Creating the required financial statements to be included in a business plan can be a daunting task for any entrepreneur hoping to obtain financial backing for a great business idea.

Do you want to have more influence in your workplace? Become a better writer. A poorly written memo, letter, email, report, or instruction makes readers confused and unresponsive. Four simple writing techniques can help you write more effectively, adding value to your company and boosting your career.

Emphasize "You"

"Speak" to your reader by emphasizing "you," either directly or indirectly. Why is this so important? Readers pay more attention to what you are communicating if you emphasize them in your message. A "you" attitude also conveys respect and focuses on your reader's perspective. If your message stresses "I" or "we", instead of "you", your reader subconsciously feels you are uninterested in his/her needs.

Instead of "We will provide a full refund," write "You will receive a full refund." Instead of "I can schedule you Monday morning," write "You can schedule a time Monday morning." If you focus on your readers as often as possible, they tend to respond to your message more positively. Of course, in correcting a mistake or communicating bad news, you may want to deemphasize "you" to minimize blame. For example, instead of "You must get permission to leave," use "Employees must obtain permission to leave."

Be Positive

If you must convey a negative message to your reader, try to create a positive tone using positive instead of negative words. Also, focus on what the reader can do, instead of cannot do. Readers tend to respond more constructively to a request that uses positive words instead of negative words.

Instead of "Do not open the safe when the manager is not here," write "Open the safe only when the manager is here." Instead of "If you have any problems, don't hesitate to call," write "If you have any questions, please call." Instead of, "The service won't be available until noon," write "The service will be available at noon."

Be Fair

Maintain an unbiased tone in your workplace writing to avoid alienating your diverse readers. Use language that is free of bias in gender, race/ethnicity, disability, and age.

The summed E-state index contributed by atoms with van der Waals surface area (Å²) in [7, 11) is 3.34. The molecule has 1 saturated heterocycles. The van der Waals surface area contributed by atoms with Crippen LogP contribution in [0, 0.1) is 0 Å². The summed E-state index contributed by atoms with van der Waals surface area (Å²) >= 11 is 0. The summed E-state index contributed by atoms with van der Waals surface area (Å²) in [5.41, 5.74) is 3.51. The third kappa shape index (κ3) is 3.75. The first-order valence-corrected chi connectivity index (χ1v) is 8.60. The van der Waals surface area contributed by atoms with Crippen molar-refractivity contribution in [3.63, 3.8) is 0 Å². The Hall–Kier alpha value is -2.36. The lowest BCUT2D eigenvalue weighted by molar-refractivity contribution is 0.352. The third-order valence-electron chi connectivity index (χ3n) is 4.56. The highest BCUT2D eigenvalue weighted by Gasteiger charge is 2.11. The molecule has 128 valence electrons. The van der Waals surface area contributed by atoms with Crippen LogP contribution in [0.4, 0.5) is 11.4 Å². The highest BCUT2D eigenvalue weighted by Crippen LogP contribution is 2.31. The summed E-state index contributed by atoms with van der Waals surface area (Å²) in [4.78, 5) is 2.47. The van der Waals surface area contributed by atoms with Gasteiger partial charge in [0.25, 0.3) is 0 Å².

Instead of "manpower," use "resources" or "personnel;" instead of "waiter/waitress," use "server." Avoid mentioning a person's race or ethnicity unless it directly relates to the topic discussed. Avoid terms such as "crippled" or "retarded." Avoid reference to the ages of employees; instead of "Mark has more energy than many of the younger employees," write "Mark is a very energetic employee."

Be Concise

Just as your organization efficiently produces its products or services, you can produce an efficiently written product. Convey your message clearly and concisely. To ease understanding, keep sentence length, on average, 15-20 words. Write in as few words as possible without losing the meaning.

Avoid beginning sentences with unnecessary words, such as "There is" or "It is." Instead of "There are six items in each package," write "Six items are in each package." Remove extra phrasing. Instead of "due to the fact that," write "because"; instead of "prior to the start of," write "before."

Construct a list of two or more items in a grammatically parallel style. This builds "rhythm" in your writing, and your readers subconsciously interpret your message more easily. Instead of "The job requirements are a college degree, communication skills, and knowledge of how to use a computer," write "The job requirements are a college degree, communication skills, and computer knowledge."


As an effective writer, you help your organization be more productive by eliminating wasted time, and therefore, wasted money, from the communication process. Your readers spend less time trying to understand your instructions, memos, emails, and reports. Practice these four tips daily to start on the path to becoming a better workplace writer.

- Courtesy of Jane Campanizzi, Ph.D.JCM-TECH, Inc.